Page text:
Steve Jordan has had home studio setups since the days of reel-to-reel, but now works with a Pro Tools system.
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Steve Jordan has had a lengthy and successful career. He currently plays with John Mayer (he was the musical director for his recent tour), and he has performed with Eric Clapton, Sheryl Crow, Robert Cray, Stevie Wonder, Keith Richards, and the Saturday Night Live Band, among many others. As a producer, Jordan has also worked with Mayer, as well as Cray, Buddy Guy, Herbie Hancock, and more. Jordan is a devotee of recording, and he is equally comfortable in the commercial studio or in his home setup. In addition to his outside projects, Jordan and his wife, singer/songwriter/guitarist Meegan Voss, have their own band, The Verbs. I spoke to Jordan recently about his interest in production and recording.
Is your career pretty split between producing and playing, or is it more producing these days?
Most of the time when I''m producing, I''m usually playing on the project—about 80 to 90 percent of the time.
Creatively, do you enjoy producing more?
I love producing. I''ll always enjoy working in the recording studio. Meegan and I have a recording studio in our home. We set up recording studios anywhere we stay for any length of time. If we''re in a place more than a week, we''re setting up a studio.
A laptop-based environment?
Yes. Ever since I was a teenager, I just loved the art of recording. I''ve been into recording since basically the reel-to-reel days. Even when I was a little kid and I took a reel-to-reel tape that I recorded in the first band that I was in down to Manhattan and had it pressed into a lacquer. I started really getting into engineering when the TEAC 4-track cassette machine came out. I had a couple of them, and I ran them in tandem, bounced from machine to machine, and really got into it.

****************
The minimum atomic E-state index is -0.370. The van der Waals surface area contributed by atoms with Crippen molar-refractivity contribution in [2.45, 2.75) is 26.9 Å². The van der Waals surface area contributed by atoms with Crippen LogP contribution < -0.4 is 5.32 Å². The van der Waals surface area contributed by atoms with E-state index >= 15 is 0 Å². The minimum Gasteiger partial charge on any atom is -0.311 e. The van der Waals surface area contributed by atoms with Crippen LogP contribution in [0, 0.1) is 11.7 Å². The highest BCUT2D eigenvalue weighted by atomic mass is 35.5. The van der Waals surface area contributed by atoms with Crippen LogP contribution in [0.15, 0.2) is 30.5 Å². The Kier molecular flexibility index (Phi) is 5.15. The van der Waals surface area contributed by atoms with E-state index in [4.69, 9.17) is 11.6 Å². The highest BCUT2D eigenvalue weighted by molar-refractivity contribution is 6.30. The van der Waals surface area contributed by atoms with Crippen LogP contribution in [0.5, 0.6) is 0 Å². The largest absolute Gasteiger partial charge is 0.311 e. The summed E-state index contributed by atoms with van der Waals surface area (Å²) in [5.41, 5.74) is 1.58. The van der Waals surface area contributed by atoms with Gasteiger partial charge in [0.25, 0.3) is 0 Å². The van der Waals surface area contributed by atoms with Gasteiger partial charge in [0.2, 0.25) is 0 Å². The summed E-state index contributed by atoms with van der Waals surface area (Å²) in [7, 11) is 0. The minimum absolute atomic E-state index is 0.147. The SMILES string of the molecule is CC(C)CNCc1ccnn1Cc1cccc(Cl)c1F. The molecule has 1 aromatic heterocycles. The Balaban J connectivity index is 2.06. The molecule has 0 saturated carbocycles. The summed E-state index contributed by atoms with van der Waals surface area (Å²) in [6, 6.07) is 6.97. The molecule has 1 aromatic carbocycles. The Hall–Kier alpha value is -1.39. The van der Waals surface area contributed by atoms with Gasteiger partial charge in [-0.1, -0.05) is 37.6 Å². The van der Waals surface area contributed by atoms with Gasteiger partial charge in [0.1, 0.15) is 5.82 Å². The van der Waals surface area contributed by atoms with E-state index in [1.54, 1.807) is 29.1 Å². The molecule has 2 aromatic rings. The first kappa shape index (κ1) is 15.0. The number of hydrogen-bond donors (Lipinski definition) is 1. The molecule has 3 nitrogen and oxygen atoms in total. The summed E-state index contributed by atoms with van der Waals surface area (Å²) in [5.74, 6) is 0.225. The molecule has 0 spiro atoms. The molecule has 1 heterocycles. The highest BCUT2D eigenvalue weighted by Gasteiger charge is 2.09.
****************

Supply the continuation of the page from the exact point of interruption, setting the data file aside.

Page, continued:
I got some pretty good sounds, and that''s when I really started experimenting recording myself, becoming an engineer, as opposed to being dependent. I knew that to be independent, I was going to have to learn how to get a sound, especially my sound when I wanted to have a more open drum sound. And it was right at the time when everything was really isolated and dead and everything like that. The sound that I liked was kind of different from the norm, so I knew that I would have to try to learn how to do it myself to convey what I was trying to get across.
I guess you probably worked your way through the various types of recorders as technology was changing: ADATs or DA-88s, and then into a DAW.
Exactly. I hung with the ADATs awhile. And I loved the first crop of ADATs rather than the newer ADATs; I thought they sounded better.
The 16-bit ones?
What DAW do you use?
I just use [Digidesign] Pro Tools now. I made that decision years ago—that was what was going to have to happen. I''d love to still work on 2-inch analog tape, but times have changed. [Laughs.]
When you''re traveling and you have your portable system going, do you have an HD system or LE?
I have Pro Tools in my laptop. Depending on where I am, if I can get a little HD thing happening, I will. If not, it''s just LE. And I grab some mic pres.
Mics and mic pres are the key to getting a good sound, don''t you think?
Absolutely. My thing is that I''ve never been all-digital, never. I''ve always gone through tubes before I hit digital to ensure the sound that I wanted to achieve. That''s always been the thing; it''s your chain.
What kind of drum-miking setup do you typically use for your kit?
It varies. Anything from a close-mike thing to kind of a Glyn Johns kind of thing. So I can go from three mics to whatever.
When you do the three-mic setup, would that be one on the kick and two overhead?
That''s one way of doing it, and then there''s the triangle thing, where there''s one out in front, and one close to the floor tom at a certain angle, and one behind. There are various things; it really depends on the room.
Mike Levine is EM''s editor and senior media producer.